Part One: The Initial Introduction
Part Two: V Gates?
Part Three: The Hajj on Lufthansa First
Part Four: There’s No Place Like Home (When Home is the First Class Terminal)
Part Five: Axis to Axis, Busts to Busts
Part Six: The Rising Sun, The Setting Fun
Part Seven: Turning Japanese in JAL First
Part Eight: Mormon-ey, More Party (at the SkyClub)
Part Nine: What’s Next?
Despite having travelled around the world for more than twenty years, we don’t generally like to leave the comfort of our first class cabin, lounge or hotel suite. Having lost our parents to the dangers of the “outside world” at a very young age, we remain wary of taking too many risks with foreign cultures, particularly those that various IFE programs have shown to be threatening, namely Russians, Sicilians, Chinese, Iranians, Arabians, most types of Africans, Asians, the Welsh, Hindoos, North Vietnamese, Kali-worshippers, Colombians, Ukrainians, Mongols, Jews, Cubans, Eastern Germans, Mexicans/Aztecs, the French, Moslems, the Gypsies, Hispanics, Nazis, Palestinians, Catholics, the Romans, Egyptians, the Visigoths, people from certain parts of New Jersey, Vikings, the Polish, Algerian youths, 16th-century Dutchmen, most Christians, Persians, Martians, Apaches, Spaniards, (British) Columbians, the British, Israelis, Somalians, those assholes who killed Gandhi, and the North Irishmen. Also Greeks and Turks; almost forgot about them.
Our well-warranted fears notwithstanding, we decided after a recent incident that it was time to see more of the world. Not quite sure where to start, we settled on Japan, as in the past we have enjoyed said country’s delicious noodles, sushi, and pornographic movies with the nasty parts blurred out (as G-d intended). Like the Chinese of Old, we hoped the Land of the Rising Sun would serve as a stepping stone to further worldly conquests.
In terms of trip planning, we decided to do a classic “Axis of Greatness” tour, booking Lufthansa First Class from New York to Osaka (via Frankfurt), with a return flight from Tokyo to Chicago on Japan Airlines. We still aren’t quite sure how we got from Osaka to Tokyo; we initially thought they were the same place. Perhaps we will figure that out as we dive back into our pictures for this report.
Planes at JFK. Some people swear by DO&CO, but we’ve never tried that Business Class garbage.
Needless to say, we were a bit under the influence when we booked our trip and throughout its entirety, so we can’t remember much about the booking process, other than the surliness of several phone agents. In any case, we’ll assume we used 70,000 United miles for the outbound and 62,500 American miles for the return. So, a mere drop in the metaphorical champagne bucket that is our actual swimming pool full of miles, points and champagne.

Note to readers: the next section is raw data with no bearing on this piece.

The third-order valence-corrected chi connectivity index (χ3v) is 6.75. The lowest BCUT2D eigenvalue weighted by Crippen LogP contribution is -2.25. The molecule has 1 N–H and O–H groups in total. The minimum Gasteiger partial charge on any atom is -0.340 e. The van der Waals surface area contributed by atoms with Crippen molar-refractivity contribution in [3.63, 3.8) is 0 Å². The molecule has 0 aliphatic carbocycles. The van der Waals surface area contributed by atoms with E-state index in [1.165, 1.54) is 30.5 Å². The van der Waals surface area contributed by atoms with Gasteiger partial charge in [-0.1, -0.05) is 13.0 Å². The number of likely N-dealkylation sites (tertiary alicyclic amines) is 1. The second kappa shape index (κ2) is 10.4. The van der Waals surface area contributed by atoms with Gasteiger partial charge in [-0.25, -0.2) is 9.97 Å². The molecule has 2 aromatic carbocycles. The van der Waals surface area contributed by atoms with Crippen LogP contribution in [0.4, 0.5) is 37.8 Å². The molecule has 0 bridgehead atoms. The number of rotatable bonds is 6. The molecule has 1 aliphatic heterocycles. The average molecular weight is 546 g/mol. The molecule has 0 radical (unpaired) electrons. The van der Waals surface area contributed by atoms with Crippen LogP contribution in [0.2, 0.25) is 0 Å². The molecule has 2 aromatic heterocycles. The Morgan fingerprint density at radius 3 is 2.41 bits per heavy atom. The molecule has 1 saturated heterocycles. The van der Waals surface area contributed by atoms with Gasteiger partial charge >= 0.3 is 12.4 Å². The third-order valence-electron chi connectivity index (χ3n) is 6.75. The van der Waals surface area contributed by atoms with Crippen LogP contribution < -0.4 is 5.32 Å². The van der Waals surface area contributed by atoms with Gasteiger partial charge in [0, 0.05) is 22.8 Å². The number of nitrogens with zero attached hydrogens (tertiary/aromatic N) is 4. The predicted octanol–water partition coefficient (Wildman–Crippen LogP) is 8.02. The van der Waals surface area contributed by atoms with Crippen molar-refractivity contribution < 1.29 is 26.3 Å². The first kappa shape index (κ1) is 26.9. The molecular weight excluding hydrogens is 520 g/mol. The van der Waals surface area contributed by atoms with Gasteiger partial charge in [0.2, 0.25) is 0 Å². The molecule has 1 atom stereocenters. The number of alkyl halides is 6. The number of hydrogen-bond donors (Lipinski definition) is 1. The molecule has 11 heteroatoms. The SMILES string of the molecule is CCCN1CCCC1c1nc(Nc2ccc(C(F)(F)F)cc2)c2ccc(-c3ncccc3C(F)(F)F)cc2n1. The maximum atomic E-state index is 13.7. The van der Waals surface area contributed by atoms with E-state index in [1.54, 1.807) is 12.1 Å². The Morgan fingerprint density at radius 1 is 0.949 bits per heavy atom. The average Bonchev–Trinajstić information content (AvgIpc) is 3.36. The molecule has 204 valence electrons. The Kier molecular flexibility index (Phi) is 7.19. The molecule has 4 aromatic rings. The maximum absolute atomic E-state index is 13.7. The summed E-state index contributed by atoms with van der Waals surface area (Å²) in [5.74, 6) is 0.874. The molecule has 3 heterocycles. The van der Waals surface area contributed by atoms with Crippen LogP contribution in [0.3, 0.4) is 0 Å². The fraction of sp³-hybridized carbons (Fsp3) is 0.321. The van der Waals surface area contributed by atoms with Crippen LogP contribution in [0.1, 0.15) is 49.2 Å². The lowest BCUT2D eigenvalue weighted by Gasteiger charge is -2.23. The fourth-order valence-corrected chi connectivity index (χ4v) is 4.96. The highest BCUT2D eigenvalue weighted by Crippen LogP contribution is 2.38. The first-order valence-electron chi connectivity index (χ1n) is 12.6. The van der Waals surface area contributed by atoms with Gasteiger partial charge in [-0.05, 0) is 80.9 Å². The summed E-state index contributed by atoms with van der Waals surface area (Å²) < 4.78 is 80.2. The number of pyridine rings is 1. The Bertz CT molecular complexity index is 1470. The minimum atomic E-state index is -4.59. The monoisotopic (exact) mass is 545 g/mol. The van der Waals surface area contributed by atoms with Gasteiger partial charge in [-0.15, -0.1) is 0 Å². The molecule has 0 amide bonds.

Stay tuned for Part Two, in which we will detail the trials and tribulations faced and overcome while visiting Lufthansa’s “First Class” lounge at JFK. Auf Wiedersehen!
Yesterday was apparently Sunday, which means nothing to us, but some bloggers tend to field reader questions on said day of the week. One of our confused followers, who for some reason thought we cared about our dear readers, posed to us this important query:
Sometimes I get so drunk and/or lazy, that I don’t even feel like lifting and tilting back my champagne glass, even though I want to keep drinking. Do you have any suggestions?
Anonymous Points Envy fan, you came to the right place. This question comes up constantly, and it breaks our heart to hear that people aren’t better informed in this area. Thankfully, we have a tried-and-true solution to your woes, the key to which is literally right at your fingertips.
In our experience, all airlines outside of North America have modern, motorized seats in their first class cabins. For our method, simply bring the champagne to your lips and use the seat controls to lean back and cause the champagne to pour into your mouth. Unfortunately, this only eliminates the tilting portion of drinking champagne, but we are currently at work on a method that will also allow you to avoid having to lift the glass to your lips.
One of our longtime readers, DeShawndre Chen, submitted this video to us a few weeks ago to see if he was doing it correctly. Have a look:
While he is doing fairly well, he clearly should have consumed more champagne in a single sip. We therefore rate his performance 4/10, as he seems to be missing much of the point.
So there you have it! With a little practice you can perfect this method as we have; all you need is a first class seat. If you find that you do not have a motorized seat, make sure there has not been a terrible mistake (as has happened to us) or immediately switch to hard liquor in the hope that you will not have to remember the sad excuse for a flight you are on.
We hope all of our readers will make good use of this technique, as it makes us feel better about ourselves to know that we are improving others’ lives. Please send more reader questions our way at firstname.lastname@example.org or hit us up on Twitter.
As it turns out, crafting a proper noose is rather difficult. The parents we never had never taught us things like how to tie knots or even shoelaces, though the latter skill is of course useless when all you ever wear are airline slippers. Really, the only knots we’re familiar with are those in the pretzels in Lufthansa’s First Class Terminal. And so with suicide, as with all things in life, we simply gave up after our first couple attempts failed.
The only knots we know